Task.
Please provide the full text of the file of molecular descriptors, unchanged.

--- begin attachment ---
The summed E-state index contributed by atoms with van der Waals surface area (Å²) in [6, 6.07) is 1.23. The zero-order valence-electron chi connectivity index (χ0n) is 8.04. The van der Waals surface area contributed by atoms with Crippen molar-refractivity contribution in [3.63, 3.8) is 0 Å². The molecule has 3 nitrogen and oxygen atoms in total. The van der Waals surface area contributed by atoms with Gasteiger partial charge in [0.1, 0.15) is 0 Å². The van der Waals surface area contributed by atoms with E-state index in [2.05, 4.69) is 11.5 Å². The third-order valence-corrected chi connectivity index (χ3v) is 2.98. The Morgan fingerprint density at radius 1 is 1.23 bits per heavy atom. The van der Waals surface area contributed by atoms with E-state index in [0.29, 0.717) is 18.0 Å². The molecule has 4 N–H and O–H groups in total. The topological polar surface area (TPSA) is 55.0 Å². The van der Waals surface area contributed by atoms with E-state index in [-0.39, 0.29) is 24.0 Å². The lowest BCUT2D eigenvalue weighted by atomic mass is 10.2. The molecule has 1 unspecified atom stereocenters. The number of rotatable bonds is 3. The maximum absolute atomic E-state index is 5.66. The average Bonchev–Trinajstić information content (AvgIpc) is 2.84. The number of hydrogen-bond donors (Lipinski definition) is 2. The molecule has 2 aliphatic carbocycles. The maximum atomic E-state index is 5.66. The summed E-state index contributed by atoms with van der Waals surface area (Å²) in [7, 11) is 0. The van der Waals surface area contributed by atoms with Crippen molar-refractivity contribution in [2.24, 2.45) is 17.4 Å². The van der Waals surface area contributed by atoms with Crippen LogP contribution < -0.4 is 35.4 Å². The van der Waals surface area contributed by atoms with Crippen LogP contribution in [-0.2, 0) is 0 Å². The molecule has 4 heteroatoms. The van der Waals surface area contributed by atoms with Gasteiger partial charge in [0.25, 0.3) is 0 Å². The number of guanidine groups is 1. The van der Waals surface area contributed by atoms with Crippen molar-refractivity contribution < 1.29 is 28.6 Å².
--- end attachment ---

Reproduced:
The summed E-state index contributed by atoms with van der Waals surface area (Å²) in [6, 6.07) is 1.23. The zero-order valence-electron chi connectivity index (χ0n) is 8.04. The van der Waals surface area contributed by atoms with Crippen molar-refractivity contribution in [3.63, 3.8) is 0 Å². The molecule has 3 nitrogen and oxygen atoms in total. The van der Waals surface area contributed by atoms with Gasteiger partial charge in [0.1, 0.15) is 0 Å². The van der Waals surface area contributed by atoms with E-state index in [2.05, 4.69) is 11.5 Å². The third-order valence-corrected chi connectivity index (χ3v) is 2.98. The Morgan fingerprint density at radius 1 is 1.23 bits per heavy atom. The van der Waals surface area contributed by atoms with E-state index in [0.29, 0.717) is 18.0 Å². The molecule has 4 N–H and O–H groups in total. The topological polar surface area (TPSA) is 55.0 Å². The van der Waals surface area contributed by atoms with E-state index in [-0.39, 0.29) is 24.0 Å². The lowest BCUT2D eigenvalue weighted by atomic mass is 10.2. The molecule has 1 unspecified atom stereocenters. The number of rotatable bonds is 3. The maximum absolute atomic E-state index is 5.66. The average Bonchev–Trinajstić information content (AvgIpc) is 2.84. The number of hydrogen-bond donors (Lipinski definition) is 2. The molecule has 2 aliphatic carbocycles. The maximum atomic E-state index is 5.66. The summed E-state index contributed by atoms with van der Waals surface area (Å²) in [7, 11) is 0. The van der Waals surface area contributed by atoms with Crippen molar-refractivity contribution in [2.24, 2.45) is 17.4 Å². The van der Waals surface area contributed by atoms with Crippen LogP contribution < -0.4 is 35.4 Å². The van der Waals surface area contributed by atoms with Crippen LogP contribution in [-0.2, 0) is 0 Å². The molecule has 4 heteroatoms. The van der Waals surface area contributed by atoms with Gasteiger partial charge in [0.25, 0.3) is 0 Å². The number of guanidine groups is 1. The van der Waals surface area contributed by atoms with Crippen molar-refractivity contribution < 1.29 is 28.6 Å².